While conceptually simple, creating a GBB pricing grid is not easy. To create the tiers and features, Rafi uses a tool called the “value-barometer,” which considers 13 attributes that can be added or dropped to create value. These attributes are[1]:

  • Volume
  • Service
  • Experience
  • Time period
  • Waiting time
  • Speed
  • Brand
  • Warranty
  • Number of restrictions
  • Relationship
  • Certainty
  • Flexibility
  • Skill level

The exhibit below shows one such GBB example from Zoom.us, which had one of the year’s most successful IPOs. You can see that each offering – Pro, Business, and Enterprise – start with the features of the lower version and add to it. Additionally, while there are many sophisticated sub-attributes per offering, forcing them into three choices dramatically simplifies the purchasing decision for the customer. If there were more choices, this could lead to decision paralysis. Here, the decision is easy. If I need any of the “business” features, I can eliminate the “pro” offering and go with either the “business” or “enterprise choice.” If I need more than 50 hosts, I buy “enterprise.”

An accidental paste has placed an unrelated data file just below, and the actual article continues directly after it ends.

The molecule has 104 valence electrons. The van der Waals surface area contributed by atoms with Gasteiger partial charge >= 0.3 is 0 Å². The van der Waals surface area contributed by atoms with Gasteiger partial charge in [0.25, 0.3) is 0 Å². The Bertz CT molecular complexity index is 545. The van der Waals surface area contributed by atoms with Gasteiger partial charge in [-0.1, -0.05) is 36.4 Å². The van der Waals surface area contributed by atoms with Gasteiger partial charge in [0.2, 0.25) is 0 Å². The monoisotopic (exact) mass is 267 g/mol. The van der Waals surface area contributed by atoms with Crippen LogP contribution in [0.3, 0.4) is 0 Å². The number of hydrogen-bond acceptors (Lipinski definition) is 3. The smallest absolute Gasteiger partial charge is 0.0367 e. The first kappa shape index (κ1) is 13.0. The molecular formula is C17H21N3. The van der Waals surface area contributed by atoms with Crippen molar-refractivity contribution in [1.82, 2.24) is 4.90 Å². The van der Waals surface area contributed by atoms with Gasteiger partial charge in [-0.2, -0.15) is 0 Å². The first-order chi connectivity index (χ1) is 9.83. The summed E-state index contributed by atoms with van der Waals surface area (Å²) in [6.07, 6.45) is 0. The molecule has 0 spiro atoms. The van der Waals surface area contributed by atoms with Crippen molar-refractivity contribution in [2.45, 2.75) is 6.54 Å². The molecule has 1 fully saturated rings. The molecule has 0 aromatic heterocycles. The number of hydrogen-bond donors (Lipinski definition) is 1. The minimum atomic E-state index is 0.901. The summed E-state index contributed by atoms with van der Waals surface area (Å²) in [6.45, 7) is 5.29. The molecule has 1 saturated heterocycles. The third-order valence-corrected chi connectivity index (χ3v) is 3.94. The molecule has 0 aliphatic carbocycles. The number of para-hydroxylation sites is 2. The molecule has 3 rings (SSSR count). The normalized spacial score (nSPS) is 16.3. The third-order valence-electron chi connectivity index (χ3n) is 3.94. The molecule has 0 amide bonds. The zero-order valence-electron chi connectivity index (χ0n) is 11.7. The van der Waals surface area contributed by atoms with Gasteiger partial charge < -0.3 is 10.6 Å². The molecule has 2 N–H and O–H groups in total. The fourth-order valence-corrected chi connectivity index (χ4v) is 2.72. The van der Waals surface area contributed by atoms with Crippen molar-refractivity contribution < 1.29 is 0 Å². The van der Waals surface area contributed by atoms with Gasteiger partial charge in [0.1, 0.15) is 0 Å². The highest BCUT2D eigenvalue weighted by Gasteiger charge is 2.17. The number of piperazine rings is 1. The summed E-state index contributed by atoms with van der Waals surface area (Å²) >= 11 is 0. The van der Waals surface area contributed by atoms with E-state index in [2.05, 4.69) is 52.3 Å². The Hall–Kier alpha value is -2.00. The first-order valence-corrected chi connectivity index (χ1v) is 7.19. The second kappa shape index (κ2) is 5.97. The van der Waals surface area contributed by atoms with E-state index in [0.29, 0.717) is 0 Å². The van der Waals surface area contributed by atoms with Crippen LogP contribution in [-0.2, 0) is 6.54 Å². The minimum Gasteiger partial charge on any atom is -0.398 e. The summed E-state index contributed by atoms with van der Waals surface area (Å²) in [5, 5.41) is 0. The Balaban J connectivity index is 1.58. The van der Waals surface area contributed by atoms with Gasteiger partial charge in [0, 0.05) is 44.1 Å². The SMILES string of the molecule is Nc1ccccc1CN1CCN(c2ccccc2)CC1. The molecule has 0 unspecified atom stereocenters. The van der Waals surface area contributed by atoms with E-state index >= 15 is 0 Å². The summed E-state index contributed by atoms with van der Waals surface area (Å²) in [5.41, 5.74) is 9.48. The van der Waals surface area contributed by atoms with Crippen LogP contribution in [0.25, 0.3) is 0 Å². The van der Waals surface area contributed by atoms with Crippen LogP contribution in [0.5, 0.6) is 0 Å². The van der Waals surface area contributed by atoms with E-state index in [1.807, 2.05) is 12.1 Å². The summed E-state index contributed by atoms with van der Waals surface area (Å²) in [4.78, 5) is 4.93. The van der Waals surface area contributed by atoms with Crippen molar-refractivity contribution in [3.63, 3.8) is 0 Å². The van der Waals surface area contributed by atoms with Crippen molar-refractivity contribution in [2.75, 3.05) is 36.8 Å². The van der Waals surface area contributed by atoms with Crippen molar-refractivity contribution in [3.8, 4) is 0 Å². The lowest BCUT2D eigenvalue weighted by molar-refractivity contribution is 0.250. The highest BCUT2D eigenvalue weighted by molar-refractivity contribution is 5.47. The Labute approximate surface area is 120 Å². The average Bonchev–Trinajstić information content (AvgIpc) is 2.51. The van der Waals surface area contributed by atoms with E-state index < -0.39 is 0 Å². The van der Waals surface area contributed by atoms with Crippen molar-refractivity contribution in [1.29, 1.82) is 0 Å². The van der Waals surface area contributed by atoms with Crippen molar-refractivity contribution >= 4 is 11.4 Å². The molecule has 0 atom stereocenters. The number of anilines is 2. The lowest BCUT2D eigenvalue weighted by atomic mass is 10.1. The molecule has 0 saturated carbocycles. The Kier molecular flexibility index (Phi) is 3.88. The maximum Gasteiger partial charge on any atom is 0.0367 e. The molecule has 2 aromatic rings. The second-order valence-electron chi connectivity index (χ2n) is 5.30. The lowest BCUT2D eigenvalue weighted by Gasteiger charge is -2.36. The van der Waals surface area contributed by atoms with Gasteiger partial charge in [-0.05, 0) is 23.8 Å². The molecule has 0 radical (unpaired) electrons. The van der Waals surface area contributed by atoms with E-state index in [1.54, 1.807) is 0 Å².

pricing 2

Setting the Price: “Value-Decoder” Analysis

Once you have settled on the attributes of the product offerings, one of the trickier tasks is to set a specific price to it. In terms of relative pricing, Rafi recommends that the “good” price should generally be no less than 25% less than “better,” and “best” should usually not exceed “better) by 50%[1].

To help with setting the actual price, Rafi urges managers to start with a substitutable product and then systematically quantify the merits and demerits along the following attributes lines[2]:

  • Brand
  • Convenience
  • Quality
  • Attributes
  • Service
  • Style

Sometimes, especially for technology startups, there may not be an apparent competing product to start with. Here, it would make sense to begin with an offering that is the status quo way of doing things – even if it is quite different. For example, one of our portfolio companies offers a fully automated digital assistant for healthcare documentation. At the time of product launch, there was nothing in the market quite doing this that management was aware of, so the founder started with physical and remote medical scribes and then adjusted his price from this starting point.

Conclusion

Over the years, our portfolio companies have used these tactics to more accurately capture the value of their products and go after a larger customer profit pool. If you are interested in learning more, check out some of Rafi’s publications, listed below.

Bibliography and Further Reading

[1] Mohammed, Rafi. The Good-Better-Best Approach to Pricing. Harvard Business Review, 2018.

[2] Mohammed, Rafi. The Art of Pricing. Charles River Business, 2017.

[3] Mohammed, Rafi. The 1% Windfall. Harper Collins, 2010.